First. As to the first whereof, it must needs be, either by an immediate declaration of this great truth (not discoverable by reason) by a voice from heaven, or by God's inspiring some certain select persons with the knowledge of it, and afterwards enabling them to attest it to the world by miracles. And as this is undoubtedly sufficient in itself for such a purpose, so Providence has not been wanting, partly by revelation, and partly by tradition thereupon, to keep alive amongst men some persuasion at least of this important truth all along; as appears even from those fabulous accounts and stories which the heathen world still clothed, or rather corrupted it with, Nevertheless, such has been the prevalence of human corruption and infidelity, as in a great degree to frustrate all the impressions that bare revelation or tradition could make upon men's minds, while they chiefly governed their belief by the observation of their senses, which, from the daily occurring instances of mortality, shew them, "that as the tree fell, so it lay," and that nobody was ever seen by them to return from the mansions of the dead; but that, for any thing they could find to the contrary, all passed into dust and rottenness, and perpetual oblivion.
Secondly. The other way therefore of convincing the world of this momentous truth, (in comparison of which all science and philosophy are but trifles,) must be by exemplification; that is to say, by giving the world an instance or example of it in some person or persons, who having been confessedly dead, should revive, and return to life again. And this, one would think, should be as full and unexceptionable a proof that there may be a resurrection of men to a future estate as could be desired; nothing striking the mind of man so powerfully as instances and examples; which make a truth not only intelligible, but
even palpable; sliding it into the understand-Saint Peter for the same purpose, here in the
1. For the first of these, the cause of the resurrection, set forth in this expression, "whom God hath raised up." It was such an action as proclaimed an omnipotent agent, and carried the hand of God writ upon it in broad characters, legible to the meanest reason. Death is a disease which art cannot cure, and the grave a prison which delivers back its captives upon no human summons. To restore life is only the prerogative of him who gives it. Some indeed have pretended, by art and physical applications, to recover the dead, but the success has sufficiently upbraided the attempt. Physic may repair and piece up nature, but not create it. Cordials, plasters, and fomentations, cannot always stay a life when it is going, much less can they remand it when it is gone. Neither is it in the power of a spirit or demon, good or bad, to inspire a new life; for it is a creation, and to create is the incommunicable prerogative of a power infinite and unlimited. Enter into a body they may, and so act and move it after the manner of a soul; but it is one thing to move, another to animate, a carcass. You see the Devil could fetch up nothing of Samuel at the request of Saul, but a shadow and a resemblance, his countenance and his mantle, which yet was not enough to cover the cheat, or to palliate the illusion. But I suppose nobody will be very importunate for any farther proof of this, that if Christ was raised, it must be by God who raised him. The angel might, indeed, roll away the stone from the sepulchre, but not turn it into a son of Abraham; and a less power than that which could do so, could not effect the resurrection.
2. I come now to the second thing, which is to shew the manner by which God wrought this resurrection, set forth in these words, 'having loosed the pains of death." An expression not altogether so clear, but that it may well require a farther explication. For it may be inquired, with what propriety God could be said to loose the pains of death by Christ's resurrection, when those pains continued not till the resurrection, but determined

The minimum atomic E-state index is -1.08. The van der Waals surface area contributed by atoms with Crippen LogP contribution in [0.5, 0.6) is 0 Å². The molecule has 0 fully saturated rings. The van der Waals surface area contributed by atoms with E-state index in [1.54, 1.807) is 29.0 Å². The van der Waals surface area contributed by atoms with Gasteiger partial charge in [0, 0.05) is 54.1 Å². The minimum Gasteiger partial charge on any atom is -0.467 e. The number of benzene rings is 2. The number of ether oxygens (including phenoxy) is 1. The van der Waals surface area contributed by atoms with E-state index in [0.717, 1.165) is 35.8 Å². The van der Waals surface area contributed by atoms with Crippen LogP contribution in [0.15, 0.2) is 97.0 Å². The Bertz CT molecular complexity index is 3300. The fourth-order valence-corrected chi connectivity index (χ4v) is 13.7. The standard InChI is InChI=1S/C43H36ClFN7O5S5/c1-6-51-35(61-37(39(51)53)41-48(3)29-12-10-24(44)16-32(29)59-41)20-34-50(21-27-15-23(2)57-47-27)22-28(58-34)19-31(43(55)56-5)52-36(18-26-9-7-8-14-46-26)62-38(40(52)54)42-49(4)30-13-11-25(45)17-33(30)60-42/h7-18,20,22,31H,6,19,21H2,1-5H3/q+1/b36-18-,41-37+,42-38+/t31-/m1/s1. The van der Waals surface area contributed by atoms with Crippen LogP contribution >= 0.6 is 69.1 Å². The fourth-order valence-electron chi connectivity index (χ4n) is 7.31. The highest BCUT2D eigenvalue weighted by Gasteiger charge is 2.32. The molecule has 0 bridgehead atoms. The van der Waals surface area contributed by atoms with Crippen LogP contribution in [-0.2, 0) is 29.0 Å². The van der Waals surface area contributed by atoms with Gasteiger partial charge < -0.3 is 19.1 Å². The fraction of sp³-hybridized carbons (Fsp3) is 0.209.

and expired in the death of his body? Upon which ground it is, that some have affirmed, that Christ descended into the place of the damned, where, during his body's abode in the grave, they say, that in his soul he really suffered the pains of hell; and this not unsuitable to some ancient copies, which read it not ¿divas Javátov, “the pains of death,” but divas adov, "the pains of hell;" and this also with much seeming consonance to that article of the Creed in which Christ is said to have descended into hell. But to this I answer, that Christ suffered not any such pains in hell, as the forementioned opinion would pretend, which we may demonstrate from this, that if Christ suffered any of those pains during his abode in the grave, then it was either in his divine nature, or in his soul, or in his body; but the divine nature could not suffer, or be tormented, as being wholly impassible: nor yet could he suffer in his soul; forasmuch as in the very same day of his death, that passed into paradise, which surely is no place of pain: nor, lastly, in his body, for that being dead, and consequently, for the time bereaved of all sense, could not be capable of any torment. And then, for answer to what was alleged from the ancient copies, it is to be observed, that the word door (which some render hell) indifferently signifies also "the grave, and a state of death." And, lastly, for that article of the Creed in which there is mention made of Christ's descent into hell, there are various expositions of it; but the most rational and agreeable is, that it means his abode in the grave, and under the state of death, three days and three nights, or rather three νυχθήμερα, namely, part of the first and third, (so called by a synecdoche of the part for the whole,) and the second entirely; whereby, as his burial signified his entrance into the grave, so his descending into hell signified his continuance there, and subjection to that estate. And thus the three parts of his humiliation in the last and grand scene of it, do most appositely answer to the three parts of his exaltation. For first, his death answers to his rising again. Secondly, his burial answers to his ascending into heaven. And thirdly, his descending into hell answers to his sitting at the right hand of God, in a state of never-dying glory, honour, and immortality. But, however, that his descending into hell mentioned in the Creed cannot signify his local descent into the place of the damned, the former argument disproving his suffering the pains of hell, will, by an easy change of the terms, sufficiently evince this also. For first, Christ could not descend according to his divine nature; since that which is infinite, and fills all places, could not acquire any new place. And as for his soul, that was in paradise, and his body was laid in the grave; and being so, what part of Christ could descend into hell, (the whole Christ